Thank you for reaching out- your best bet would be to look on Palmdale’s local city codes and building guidelines, they should have your requirements listed there.
Happy Building!

Magdalena Karczmarz
Magdalena Karczmarz
7 months ago

Hi, I am planning to build cover pergola. It will be attached from house structure. The max high will be 2.80 from the wall and it will go down to 2.50. Do I need permission to build ?

briangonzales
Admin
7 months ago

Hello-
Building codes will vary from state, county, and city so we suggest you visit your local municipality’s website for more details. Try the search term “Patio Cover Building Permit” for your municipality.

Abe
Abe
7 months ago

Hello,

We are looking to build a free standing pergola 16×19 two posts, 3ft footing. is there a size limit in the city of hollywood for the size of the pergola? Someone mentioned in Hollywood it can’t exceed more then 200sq ft and I can’t imagine that being true.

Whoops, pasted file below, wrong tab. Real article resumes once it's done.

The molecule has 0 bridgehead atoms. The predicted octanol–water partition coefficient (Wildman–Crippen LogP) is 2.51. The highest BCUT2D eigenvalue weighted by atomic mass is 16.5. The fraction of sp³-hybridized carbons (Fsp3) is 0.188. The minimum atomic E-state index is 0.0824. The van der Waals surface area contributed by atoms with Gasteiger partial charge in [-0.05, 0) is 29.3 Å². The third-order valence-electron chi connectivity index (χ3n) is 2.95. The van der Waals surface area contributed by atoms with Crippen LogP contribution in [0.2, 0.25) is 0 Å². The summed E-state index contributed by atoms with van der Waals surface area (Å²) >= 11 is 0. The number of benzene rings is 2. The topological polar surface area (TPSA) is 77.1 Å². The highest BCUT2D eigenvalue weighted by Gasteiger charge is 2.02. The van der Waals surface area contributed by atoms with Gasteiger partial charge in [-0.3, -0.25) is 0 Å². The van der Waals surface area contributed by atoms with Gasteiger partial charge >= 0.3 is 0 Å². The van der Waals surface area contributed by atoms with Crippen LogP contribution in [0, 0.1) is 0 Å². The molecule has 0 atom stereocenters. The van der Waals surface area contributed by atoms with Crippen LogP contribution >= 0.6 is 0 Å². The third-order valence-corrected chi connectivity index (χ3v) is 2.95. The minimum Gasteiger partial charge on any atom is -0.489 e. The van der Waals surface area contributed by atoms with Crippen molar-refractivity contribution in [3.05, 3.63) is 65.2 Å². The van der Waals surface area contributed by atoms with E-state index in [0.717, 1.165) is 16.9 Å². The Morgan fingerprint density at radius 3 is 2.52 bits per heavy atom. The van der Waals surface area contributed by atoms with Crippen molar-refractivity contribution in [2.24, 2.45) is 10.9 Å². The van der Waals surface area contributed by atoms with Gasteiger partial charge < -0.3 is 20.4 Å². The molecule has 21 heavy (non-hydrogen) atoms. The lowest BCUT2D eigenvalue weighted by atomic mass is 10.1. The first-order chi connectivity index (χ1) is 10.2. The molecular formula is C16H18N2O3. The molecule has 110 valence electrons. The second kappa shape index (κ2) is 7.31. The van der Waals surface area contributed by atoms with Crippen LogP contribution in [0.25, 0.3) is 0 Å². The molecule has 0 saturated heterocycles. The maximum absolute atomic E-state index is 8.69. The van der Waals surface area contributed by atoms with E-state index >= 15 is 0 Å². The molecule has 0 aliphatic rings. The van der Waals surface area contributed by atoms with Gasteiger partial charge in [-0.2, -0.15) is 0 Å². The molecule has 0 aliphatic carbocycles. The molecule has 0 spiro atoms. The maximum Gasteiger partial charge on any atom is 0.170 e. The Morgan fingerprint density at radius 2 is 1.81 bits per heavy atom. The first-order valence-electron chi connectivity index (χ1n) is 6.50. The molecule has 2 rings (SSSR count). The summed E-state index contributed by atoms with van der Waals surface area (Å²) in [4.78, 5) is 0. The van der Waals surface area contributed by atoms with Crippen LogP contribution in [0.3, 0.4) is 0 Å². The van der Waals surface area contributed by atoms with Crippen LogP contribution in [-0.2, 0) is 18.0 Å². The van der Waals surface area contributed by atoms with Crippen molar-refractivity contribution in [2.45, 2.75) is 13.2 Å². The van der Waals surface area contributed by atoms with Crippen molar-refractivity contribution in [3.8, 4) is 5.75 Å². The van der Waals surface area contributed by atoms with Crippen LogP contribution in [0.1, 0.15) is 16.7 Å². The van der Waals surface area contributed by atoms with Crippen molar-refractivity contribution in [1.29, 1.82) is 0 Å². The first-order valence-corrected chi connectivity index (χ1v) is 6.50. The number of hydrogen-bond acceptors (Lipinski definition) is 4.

Last edited 7 months ago by Abe
briangonzales
Admin
7 months ago
Reply to  Abe

Hi Abe: We have not seen any size limits in various city codes; however, we are not familiar with Hollywood’s building code.
Hollywood is a neighborhood within the city of Los Angeles, so it’s likely you would follow LA’s code, if that’s the case here are some links that my be helpful.

https://www.ladbs.org/forms-publications/2017-code-documents
https://www.ladbs.org/docs/default-source/publications/information-bulletins/building-code/attached-patio-cover-ib-p-bc2020-006.pdf?sfvrsn=c59aeb53_19
https://www.ladbs.org/services/core-services/plan-check-permit/types-of-permit-processes

You’ll want to check with your local municipality to ensure you have accurate information. Happy building!